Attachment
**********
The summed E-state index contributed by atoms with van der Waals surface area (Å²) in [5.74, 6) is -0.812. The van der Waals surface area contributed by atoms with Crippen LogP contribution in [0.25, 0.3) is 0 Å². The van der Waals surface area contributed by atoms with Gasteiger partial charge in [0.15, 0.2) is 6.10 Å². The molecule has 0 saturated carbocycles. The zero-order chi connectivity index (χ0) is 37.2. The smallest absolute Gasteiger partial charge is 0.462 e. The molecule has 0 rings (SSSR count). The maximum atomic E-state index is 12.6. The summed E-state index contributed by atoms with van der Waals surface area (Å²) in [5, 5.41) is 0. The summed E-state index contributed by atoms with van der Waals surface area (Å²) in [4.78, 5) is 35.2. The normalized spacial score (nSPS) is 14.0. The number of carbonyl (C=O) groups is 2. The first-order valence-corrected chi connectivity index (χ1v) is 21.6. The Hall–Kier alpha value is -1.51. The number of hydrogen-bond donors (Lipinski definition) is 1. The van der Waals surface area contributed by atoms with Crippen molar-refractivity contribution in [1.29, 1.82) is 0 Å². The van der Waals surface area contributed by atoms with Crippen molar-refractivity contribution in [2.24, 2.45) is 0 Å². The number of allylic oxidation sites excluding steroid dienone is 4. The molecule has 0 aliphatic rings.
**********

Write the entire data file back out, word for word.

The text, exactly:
The summed E-state index contributed by atoms with van der Waals surface area (Å²) in [5.74, 6) is -0.812. The van der Waals surface area contributed by atoms with Crippen LogP contribution in [0.25, 0.3) is 0 Å². The van der Waals surface area contributed by atoms with Gasteiger partial charge in [0.15, 0.2) is 6.10 Å². The molecule has 0 saturated carbocycles. The zero-order chi connectivity index (χ0) is 37.2. The smallest absolute Gasteiger partial charge is 0.462 e. The molecule has 0 rings (SSSR count). The maximum atomic E-state index is 12.6. The summed E-state index contributed by atoms with van der Waals surface area (Å²) in [5, 5.41) is 0. The summed E-state index contributed by atoms with van der Waals surface area (Å²) in [4.78, 5) is 35.2. The normalized spacial score (nSPS) is 14.0. The number of carbonyl (C=O) groups is 2. The first-order valence-corrected chi connectivity index (χ1v) is 21.6. The Hall–Kier alpha value is -1.51. The number of hydrogen-bond donors (Lipinski definition) is 1. The van der Waals surface area contributed by atoms with Crippen molar-refractivity contribution in [1.29, 1.82) is 0 Å². The van der Waals surface area contributed by atoms with Crippen molar-refractivity contribution in [2.24, 2.45) is 0 Å². The number of allylic oxidation sites excluding steroid dienone is 4. The molecule has 0 aliphatic rings.